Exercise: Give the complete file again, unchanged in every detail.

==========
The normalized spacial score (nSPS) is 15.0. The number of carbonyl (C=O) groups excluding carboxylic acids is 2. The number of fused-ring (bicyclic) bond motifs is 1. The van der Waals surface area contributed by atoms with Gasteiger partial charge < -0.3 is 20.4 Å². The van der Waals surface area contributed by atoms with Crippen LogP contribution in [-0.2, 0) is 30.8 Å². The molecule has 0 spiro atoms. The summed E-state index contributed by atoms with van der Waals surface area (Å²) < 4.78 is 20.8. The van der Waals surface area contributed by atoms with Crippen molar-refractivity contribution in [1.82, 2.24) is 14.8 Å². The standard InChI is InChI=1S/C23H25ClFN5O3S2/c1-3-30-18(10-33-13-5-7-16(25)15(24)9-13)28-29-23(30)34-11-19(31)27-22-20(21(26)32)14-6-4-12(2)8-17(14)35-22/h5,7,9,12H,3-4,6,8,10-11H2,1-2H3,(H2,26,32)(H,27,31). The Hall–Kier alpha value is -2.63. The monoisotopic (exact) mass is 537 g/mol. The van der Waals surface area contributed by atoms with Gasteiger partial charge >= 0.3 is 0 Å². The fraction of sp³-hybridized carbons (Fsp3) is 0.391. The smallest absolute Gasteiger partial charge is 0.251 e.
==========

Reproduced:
The normalized spacial score (nSPS) is 15.0. The number of carbonyl (C=O) groups excluding carboxylic acids is 2. The number of fused-ring (bicyclic) bond motifs is 1. The van der Waals surface area contributed by atoms with Gasteiger partial charge < -0.3 is 20.4 Å². The van der Waals surface area contributed by atoms with Crippen LogP contribution in [-0.2, 0) is 30.8 Å². The molecule has 0 spiro atoms. The summed E-state index contributed by atoms with van der Waals surface area (Å²) < 4.78 is 20.8. The van der Waals surface area contributed by atoms with Crippen molar-refractivity contribution in [1.82, 2.24) is 14.8 Å². The standard InChI is InChI=1S/C23H25ClFN5O3S2/c1-3-30-18(10-33-13-5-7-16(25)15(24)9-13)28-29-23(30)34-11-19(31)27-22-20(21(26)32)14-6-4-12(2)8-17(14)35-22/h5,7,9,12H,3-4,6,8,10-11H2,1-2H3,(H2,26,32)(H,27,31). The Hall–Kier alpha value is -2.63. The monoisotopic (exact) mass is 537 g/mol. The van der Waals surface area contributed by atoms with Gasteiger partial charge >= 0.3 is 0 Å². The fraction of sp³-hybridized carbons (Fsp3) is 0.391. The smallest absolute Gasteiger partial charge is 0.251 e.